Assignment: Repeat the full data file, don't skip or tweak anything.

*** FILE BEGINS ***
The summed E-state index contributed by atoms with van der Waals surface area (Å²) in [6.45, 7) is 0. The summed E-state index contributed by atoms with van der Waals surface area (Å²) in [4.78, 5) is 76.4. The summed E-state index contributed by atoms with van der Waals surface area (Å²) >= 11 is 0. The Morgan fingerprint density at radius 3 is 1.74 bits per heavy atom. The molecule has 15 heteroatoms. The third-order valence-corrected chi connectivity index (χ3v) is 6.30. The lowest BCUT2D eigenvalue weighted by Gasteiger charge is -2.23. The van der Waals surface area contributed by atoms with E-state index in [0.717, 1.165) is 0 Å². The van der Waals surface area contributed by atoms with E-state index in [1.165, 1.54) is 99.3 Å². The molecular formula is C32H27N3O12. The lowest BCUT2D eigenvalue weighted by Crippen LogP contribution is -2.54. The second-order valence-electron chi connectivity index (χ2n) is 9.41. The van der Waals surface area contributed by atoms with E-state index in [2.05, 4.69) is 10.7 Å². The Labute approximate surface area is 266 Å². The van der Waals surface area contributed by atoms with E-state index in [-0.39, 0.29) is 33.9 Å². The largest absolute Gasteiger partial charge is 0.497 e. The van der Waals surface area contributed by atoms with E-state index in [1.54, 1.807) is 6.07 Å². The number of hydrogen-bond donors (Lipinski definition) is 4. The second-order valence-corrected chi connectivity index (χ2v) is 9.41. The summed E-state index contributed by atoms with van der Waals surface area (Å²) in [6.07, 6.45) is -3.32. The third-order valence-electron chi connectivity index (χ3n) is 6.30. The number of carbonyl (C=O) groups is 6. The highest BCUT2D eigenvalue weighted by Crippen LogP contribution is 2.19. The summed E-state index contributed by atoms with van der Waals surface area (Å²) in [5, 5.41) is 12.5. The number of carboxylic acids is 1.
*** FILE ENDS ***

The summed E-state index contributed by atoms with van der Waals surface area (Å²) in [6.45, 7) is 0. The summed E-state index contributed by atoms with van der Waals surface area (Å²) in [4.78, 5) is 76.4. The summed E-state index contributed by atoms with van der Waals surface area (Å²) >= 11 is 0. The Morgan fingerprint density at radius 3 is 1.74 bits per heavy atom. The molecule has 15 heteroatoms. The third-order valence-corrected chi connectivity index (χ3v) is 6.30. The lowest BCUT2D eigenvalue weighted by Gasteiger charge is -2.23. The van der Waals surface area contributed by atoms with E-state index in [0.717, 1.165) is 0 Å². The van der Waals surface area contributed by atoms with E-state index in [1.165, 1.54) is 99.3 Å². The molecular formula is C32H27N3O12. The lowest BCUT2D eigenvalue weighted by Crippen LogP contribution is -2.54. The second-order valence-electron chi connectivity index (χ2n) is 9.41. The van der Waals surface area contributed by atoms with E-state index in [2.05, 4.69) is 10.7 Å². The Labute approximate surface area is 266 Å². The van der Waals surface area contributed by atoms with E-state index in [-0.39, 0.29) is 33.9 Å². The largest absolute Gasteiger partial charge is 0.497 e. The van der Waals surface area contributed by atoms with E-state index in [1.54, 1.807) is 6.07 Å². The number of hydrogen-bond donors (Lipinski definition) is 4. The second-order valence-corrected chi connectivity index (χ2v) is 9.41. The summed E-state index contributed by atoms with van der Waals surface area (Å²) in [6.07, 6.45) is -3.32. The third-order valence-electron chi connectivity index (χ3n) is 6.30. The number of carbonyl (C=O) groups is 6. The highest BCUT2D eigenvalue weighted by Crippen LogP contribution is 2.19. The summed E-state index contributed by atoms with van der Waals surface area (Å²) in [5, 5.41) is 12.5. The number of carboxylic acids is 1.